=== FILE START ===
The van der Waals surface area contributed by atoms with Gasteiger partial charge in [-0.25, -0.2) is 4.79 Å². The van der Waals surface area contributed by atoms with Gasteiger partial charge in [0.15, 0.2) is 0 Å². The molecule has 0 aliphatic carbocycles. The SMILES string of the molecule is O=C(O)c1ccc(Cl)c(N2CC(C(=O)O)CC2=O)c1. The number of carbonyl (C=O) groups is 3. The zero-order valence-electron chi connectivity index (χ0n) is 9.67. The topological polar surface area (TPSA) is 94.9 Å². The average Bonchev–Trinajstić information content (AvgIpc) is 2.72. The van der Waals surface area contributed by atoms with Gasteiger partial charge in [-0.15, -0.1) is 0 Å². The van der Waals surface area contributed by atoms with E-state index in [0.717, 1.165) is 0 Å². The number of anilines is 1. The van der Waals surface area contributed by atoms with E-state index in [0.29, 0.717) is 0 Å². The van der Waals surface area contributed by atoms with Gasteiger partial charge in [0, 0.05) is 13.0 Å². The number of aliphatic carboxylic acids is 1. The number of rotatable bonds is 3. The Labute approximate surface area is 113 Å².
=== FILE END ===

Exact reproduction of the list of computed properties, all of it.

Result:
The van der Waals surface area contributed by atoms with Gasteiger partial charge in [-0.25, -0.2) is 4.79 Å². The van der Waals surface area contributed by atoms with Gasteiger partial charge in [0.15, 0.2) is 0 Å². The molecule has 0 aliphatic carbocycles. The SMILES string of the molecule is O=C(O)c1ccc(Cl)c(N2CC(C(=O)O)CC2=O)c1. The number of carbonyl (C=O) groups is 3. The zero-order valence-electron chi connectivity index (χ0n) is 9.67. The topological polar surface area (TPSA) is 94.9 Å². The average Bonchev–Trinajstić information content (AvgIpc) is 2.72. The van der Waals surface area contributed by atoms with Gasteiger partial charge in [-0.15, -0.1) is 0 Å². The van der Waals surface area contributed by atoms with E-state index in [0.717, 1.165) is 0 Å². The number of anilines is 1. The van der Waals surface area contributed by atoms with E-state index in [0.29, 0.717) is 0 Å². The van der Waals surface area contributed by atoms with Gasteiger partial charge in [0, 0.05) is 13.0 Å². The number of aliphatic carboxylic acids is 1. The number of rotatable bonds is 3. The Labute approximate surface area is 113 Å².